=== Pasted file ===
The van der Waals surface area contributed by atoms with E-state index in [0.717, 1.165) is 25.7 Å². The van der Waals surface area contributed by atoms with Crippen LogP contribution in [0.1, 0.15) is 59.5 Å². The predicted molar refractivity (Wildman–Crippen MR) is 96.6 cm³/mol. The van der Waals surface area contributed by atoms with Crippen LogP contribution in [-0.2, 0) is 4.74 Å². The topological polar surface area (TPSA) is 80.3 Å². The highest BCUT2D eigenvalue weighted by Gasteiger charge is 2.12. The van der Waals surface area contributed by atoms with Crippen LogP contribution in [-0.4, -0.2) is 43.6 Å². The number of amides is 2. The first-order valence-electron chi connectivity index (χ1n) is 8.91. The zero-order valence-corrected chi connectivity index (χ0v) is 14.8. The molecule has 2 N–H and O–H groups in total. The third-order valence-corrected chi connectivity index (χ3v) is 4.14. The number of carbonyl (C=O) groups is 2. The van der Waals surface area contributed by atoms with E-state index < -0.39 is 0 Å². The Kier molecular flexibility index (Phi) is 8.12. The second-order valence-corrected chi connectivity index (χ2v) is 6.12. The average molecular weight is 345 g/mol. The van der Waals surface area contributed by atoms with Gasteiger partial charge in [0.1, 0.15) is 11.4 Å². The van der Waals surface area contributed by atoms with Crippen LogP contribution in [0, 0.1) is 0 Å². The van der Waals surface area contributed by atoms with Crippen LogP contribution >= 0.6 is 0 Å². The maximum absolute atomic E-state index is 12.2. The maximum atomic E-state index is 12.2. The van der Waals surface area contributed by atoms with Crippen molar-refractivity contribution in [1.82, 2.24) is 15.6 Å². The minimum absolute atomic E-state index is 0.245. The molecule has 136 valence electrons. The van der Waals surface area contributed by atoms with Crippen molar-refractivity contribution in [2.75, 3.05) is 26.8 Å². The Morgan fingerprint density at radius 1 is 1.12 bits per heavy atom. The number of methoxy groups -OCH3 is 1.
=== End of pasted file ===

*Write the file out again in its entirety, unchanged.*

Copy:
The van der Waals surface area contributed by atoms with E-state index in [0.717, 1.165) is 25.7 Å². The van der Waals surface area contributed by atoms with Crippen LogP contribution in [0.1, 0.15) is 59.5 Å². The predicted molar refractivity (Wildman–Crippen MR) is 96.6 cm³/mol. The van der Waals surface area contributed by atoms with Crippen LogP contribution in [-0.2, 0) is 4.74 Å². The topological polar surface area (TPSA) is 80.3 Å². The highest BCUT2D eigenvalue weighted by Gasteiger charge is 2.12. The van der Waals surface area contributed by atoms with Crippen LogP contribution in [-0.4, -0.2) is 43.6 Å². The number of amides is 2. The first-order valence-electron chi connectivity index (χ1n) is 8.91. The zero-order valence-corrected chi connectivity index (χ0v) is 14.8. The molecule has 2 N–H and O–H groups in total. The third-order valence-corrected chi connectivity index (χ3v) is 4.14. The number of carbonyl (C=O) groups is 2. The van der Waals surface area contributed by atoms with E-state index < -0.39 is 0 Å². The Kier molecular flexibility index (Phi) is 8.12. The second-order valence-corrected chi connectivity index (χ2v) is 6.12. The average molecular weight is 345 g/mol. The van der Waals surface area contributed by atoms with Gasteiger partial charge in [0.1, 0.15) is 11.4 Å². The van der Waals surface area contributed by atoms with Crippen LogP contribution in [0, 0.1) is 0 Å². The van der Waals surface area contributed by atoms with Crippen LogP contribution >= 0.6 is 0 Å². The maximum absolute atomic E-state index is 12.2. The maximum atomic E-state index is 12.2. The van der Waals surface area contributed by atoms with Crippen molar-refractivity contribution in [1.82, 2.24) is 15.6 Å². The minimum absolute atomic E-state index is 0.245. The molecule has 136 valence electrons. The van der Waals surface area contributed by atoms with Crippen molar-refractivity contribution in [2.75, 3.05) is 26.8 Å². The Morgan fingerprint density at radius 1 is 1.12 bits per heavy atom. The number of methoxy groups -OCH3 is 1.